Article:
There was a time when the idea of a self-driving automobile was reserved for science fiction books and films. Some readers may remember movies and television shows involving self-driving vehicles like Total Recall, I-Robot, and Knight Rider.
But as we have all seen, autonomous technology is no longer science fiction, appearing everywhere from online content creation to medical spaces. Since those shows and movies were produced, varying levels of self-driving technology have become a reality as well. In fact, the newer a person’s car, the more likely it possesses some of these innovations.
But even with these unique innovations, car accidents still occur. And that brings us to the legal topic of this blog post – are Oregon drivers relieved of liability for accidents when self-driving technology is present in a vehicle?
“Self-Driving” Technology Today
There are dozens of improvements to automobile development and tech that have cropped up over the years. Many assist with safety, or managing speed, or helping a driver mitigate a dangerous situation. However, self-driving technology is improving at a rapid pace.
Technology that may be labeled “self-driving” is wide-ranging. For some people living in certain cities, like Austin, Los Angeles, San Francisco, and Phoenix, Waymo, the fully autonomous taxi service, has become a common sight.
For many of us who drive, the technology in our cars is only partially autonomous. Instead, it is a form of driver assistance. For example, many vehicles offer systems with lane departure warnings that influence steering if the car starts to stray out of its lane, improving overall safety in theory. Manufacturers have also developed systems that allow drivers to drive while removing their hands from the steering wheel. This type of technology is a step closer to genuine “self-driving cars.”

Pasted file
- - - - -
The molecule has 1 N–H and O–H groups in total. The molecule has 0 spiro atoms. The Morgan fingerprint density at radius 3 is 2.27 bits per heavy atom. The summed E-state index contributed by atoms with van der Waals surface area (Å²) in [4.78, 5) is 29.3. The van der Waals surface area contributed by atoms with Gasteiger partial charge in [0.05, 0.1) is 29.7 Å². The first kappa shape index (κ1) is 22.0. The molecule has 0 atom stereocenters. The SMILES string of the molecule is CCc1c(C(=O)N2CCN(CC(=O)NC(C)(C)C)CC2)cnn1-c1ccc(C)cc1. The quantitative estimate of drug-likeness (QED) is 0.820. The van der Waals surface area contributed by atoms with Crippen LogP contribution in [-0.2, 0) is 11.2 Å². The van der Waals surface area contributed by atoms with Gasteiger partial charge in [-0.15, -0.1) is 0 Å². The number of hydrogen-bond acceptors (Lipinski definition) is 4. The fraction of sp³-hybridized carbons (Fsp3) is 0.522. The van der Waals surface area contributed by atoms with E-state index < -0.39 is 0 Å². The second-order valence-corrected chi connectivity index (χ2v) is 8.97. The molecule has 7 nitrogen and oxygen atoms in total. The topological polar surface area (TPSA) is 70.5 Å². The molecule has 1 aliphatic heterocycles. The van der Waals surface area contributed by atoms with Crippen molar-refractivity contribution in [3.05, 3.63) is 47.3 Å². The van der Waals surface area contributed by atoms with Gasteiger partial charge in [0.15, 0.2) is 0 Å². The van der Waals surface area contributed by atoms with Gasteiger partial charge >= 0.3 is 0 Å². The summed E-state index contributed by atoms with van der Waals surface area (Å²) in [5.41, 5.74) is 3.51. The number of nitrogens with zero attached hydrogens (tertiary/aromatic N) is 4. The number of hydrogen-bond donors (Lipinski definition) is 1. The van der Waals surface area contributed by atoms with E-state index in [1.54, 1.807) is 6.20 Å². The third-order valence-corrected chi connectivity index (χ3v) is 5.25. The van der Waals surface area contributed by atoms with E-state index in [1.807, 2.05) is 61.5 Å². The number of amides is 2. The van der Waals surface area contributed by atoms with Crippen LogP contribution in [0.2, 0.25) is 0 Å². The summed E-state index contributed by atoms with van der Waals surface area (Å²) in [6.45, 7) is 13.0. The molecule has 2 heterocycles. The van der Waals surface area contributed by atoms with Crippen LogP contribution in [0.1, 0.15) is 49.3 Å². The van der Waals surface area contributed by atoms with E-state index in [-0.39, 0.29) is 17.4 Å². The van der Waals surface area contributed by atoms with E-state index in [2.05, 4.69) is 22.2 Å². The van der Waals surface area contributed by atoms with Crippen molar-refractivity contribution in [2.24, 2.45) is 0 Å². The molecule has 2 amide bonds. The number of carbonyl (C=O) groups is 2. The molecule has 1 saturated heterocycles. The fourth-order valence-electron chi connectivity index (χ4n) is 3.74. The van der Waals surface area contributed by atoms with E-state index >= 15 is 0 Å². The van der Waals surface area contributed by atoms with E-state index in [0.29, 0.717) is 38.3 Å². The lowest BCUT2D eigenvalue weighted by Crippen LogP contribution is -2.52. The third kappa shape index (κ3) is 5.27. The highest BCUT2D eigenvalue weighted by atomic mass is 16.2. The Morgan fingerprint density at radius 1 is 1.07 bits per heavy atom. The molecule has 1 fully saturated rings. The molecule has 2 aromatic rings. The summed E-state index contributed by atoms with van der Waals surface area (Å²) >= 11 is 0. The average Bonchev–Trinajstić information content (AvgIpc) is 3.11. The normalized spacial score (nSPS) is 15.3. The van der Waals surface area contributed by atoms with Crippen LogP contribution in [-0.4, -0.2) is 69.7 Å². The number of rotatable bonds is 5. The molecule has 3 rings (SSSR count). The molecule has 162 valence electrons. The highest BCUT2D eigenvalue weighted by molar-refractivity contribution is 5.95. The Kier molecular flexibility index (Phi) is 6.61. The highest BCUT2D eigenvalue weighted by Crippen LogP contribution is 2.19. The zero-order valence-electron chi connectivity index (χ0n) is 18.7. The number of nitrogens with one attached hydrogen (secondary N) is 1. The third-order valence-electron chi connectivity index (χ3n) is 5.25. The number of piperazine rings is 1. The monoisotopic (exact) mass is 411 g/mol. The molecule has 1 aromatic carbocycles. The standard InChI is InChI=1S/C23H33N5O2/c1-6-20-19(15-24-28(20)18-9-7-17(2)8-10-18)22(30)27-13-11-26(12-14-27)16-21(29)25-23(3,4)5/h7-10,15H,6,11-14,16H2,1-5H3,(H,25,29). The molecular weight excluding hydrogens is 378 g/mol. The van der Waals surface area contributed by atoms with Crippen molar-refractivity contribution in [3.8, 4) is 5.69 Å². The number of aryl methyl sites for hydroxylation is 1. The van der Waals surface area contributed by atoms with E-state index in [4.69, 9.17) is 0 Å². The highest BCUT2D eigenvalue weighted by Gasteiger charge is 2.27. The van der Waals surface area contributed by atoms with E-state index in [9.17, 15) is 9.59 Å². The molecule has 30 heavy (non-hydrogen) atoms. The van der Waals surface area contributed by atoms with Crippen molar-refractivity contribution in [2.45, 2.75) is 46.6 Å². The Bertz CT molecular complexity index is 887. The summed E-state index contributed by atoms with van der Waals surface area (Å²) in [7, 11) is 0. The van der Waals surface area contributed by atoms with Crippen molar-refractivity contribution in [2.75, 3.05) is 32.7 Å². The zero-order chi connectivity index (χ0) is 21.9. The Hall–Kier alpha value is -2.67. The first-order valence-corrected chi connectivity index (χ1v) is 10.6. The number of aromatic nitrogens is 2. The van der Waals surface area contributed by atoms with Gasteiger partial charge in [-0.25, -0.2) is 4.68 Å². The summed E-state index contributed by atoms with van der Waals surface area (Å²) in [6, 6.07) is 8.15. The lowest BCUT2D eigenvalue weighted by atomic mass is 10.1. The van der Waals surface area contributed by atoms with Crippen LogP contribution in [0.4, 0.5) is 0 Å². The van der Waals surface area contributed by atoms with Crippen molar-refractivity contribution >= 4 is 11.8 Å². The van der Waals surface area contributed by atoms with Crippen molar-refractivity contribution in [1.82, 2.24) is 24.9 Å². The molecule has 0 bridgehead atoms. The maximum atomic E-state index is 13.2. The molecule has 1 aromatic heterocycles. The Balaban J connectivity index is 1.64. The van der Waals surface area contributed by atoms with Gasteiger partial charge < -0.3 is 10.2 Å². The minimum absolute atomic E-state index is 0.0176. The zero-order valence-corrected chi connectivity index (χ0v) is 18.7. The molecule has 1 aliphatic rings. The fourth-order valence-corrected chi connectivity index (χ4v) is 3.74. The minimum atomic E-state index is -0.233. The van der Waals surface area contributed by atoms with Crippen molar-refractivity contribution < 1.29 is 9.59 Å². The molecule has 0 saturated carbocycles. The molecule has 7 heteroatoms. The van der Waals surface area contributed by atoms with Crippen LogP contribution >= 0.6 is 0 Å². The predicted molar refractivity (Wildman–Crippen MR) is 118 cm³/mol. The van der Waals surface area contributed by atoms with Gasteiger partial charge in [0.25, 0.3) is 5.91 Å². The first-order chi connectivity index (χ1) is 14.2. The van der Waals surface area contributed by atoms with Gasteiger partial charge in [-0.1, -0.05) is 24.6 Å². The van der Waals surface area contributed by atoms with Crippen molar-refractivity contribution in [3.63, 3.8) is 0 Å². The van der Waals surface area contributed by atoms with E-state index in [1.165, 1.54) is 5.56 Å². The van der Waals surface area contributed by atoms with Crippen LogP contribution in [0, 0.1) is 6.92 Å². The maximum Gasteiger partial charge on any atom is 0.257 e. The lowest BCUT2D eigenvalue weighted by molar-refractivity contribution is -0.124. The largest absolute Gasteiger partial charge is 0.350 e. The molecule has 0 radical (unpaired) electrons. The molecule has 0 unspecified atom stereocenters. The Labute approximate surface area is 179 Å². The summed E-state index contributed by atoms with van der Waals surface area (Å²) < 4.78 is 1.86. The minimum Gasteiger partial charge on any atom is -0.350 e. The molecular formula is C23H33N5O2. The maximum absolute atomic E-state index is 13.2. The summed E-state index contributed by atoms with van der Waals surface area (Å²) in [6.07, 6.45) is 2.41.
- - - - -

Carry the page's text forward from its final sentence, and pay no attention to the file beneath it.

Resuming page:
Why Are Manufacturers Pursuing Autonomous Driving Technology?
Manufacturers believe that these technologies can significantly improve safety. Waymo reports that 94% of automobile crashes in the United States involve human error. The company further claims it has reduced injuries and fatalities from traffic crashes.
Similarly, the online publication “here” cites a study finding that over the next 30 years, automated driving technologies could reduce traffic fatalities by 250,000. People hold high hopes that emerging technologies can help keep us safer.
Are Driver Assistance Technologies Fool Proof?
Of course not. Even manufacturers warn drivers of specific limitations and the importance of remaining alert, even when driver assistance technologies are engaged. Mechanical failure can also contribute to crashes. It is essential that drivers read their owner’s manual and fully understand how this technology functions. It is also vital to understand the technological limitations of these systems while driving the car.
Self-Driving Cars and Oregon Motor Vehicle Law
Self-driving cars are still a contentious legal topic in the state of Oregon. In 2018, Nigel Jaquiss of the Willamette Week published an article titled “Self-Driving Cars Are Coming. Oregon Isn’t Ready.” It discussed how Oregon lawmakers were fenced about how legality and liability should be tackled in the realm of self-driving cars. In 2016, a tractor-truck manufacturer located in North Portland tested out a self-driving truck on the I-84 – albeit with a driver on board for safety.
In 2017, it was discussed by legislative councilmember Dexter Johnson that several Oregon statutes regarding motor vehicle legality and liability simply don’t apply to a fully automated ride.
Oregon Department of Transportation and House Bill 4063
The Oregon Department of Transportation, or ODOT, is Oregon’s primary agency in coordinating policies and programs surrounding self-driving or autonomous vehicles. They were designated as such by House Bill 4063 in 2018. In that, a “Task Force on Autonomous Vehicles” was formed to report to local Oregon legislature with recommendations for any new laws that should be proposed to help govern the use of self-driving vehicles. However, that group was dissolved in 2021.
So, Who’s Liable?
Without clear-cut laws regarding liability in self-driving cars, determining liability is based upon principles of negligence law. The negligent driver can be held liable for damages to parties injured because of that negligence. Having helpful technology in the car does not relieve the driver of their duty to exercise due diligence while driving.
In Oregon, the car’s manufacturer, the human who turned on autopilot, or even the developer can be held liable for the crash. In some cases, all three may be found at fault.
Call with Questions
In any motor vehicle crash, there are methods for determining liability, and certain rights that you may be entitled to. You will likely have questions about those rights, and the personal injury attorneys at Nelson MacNeil Rayfield are here to answer them with compassion, understanding, and decades of combined experience handling insurance companies. Contact us today to set up your free consultation.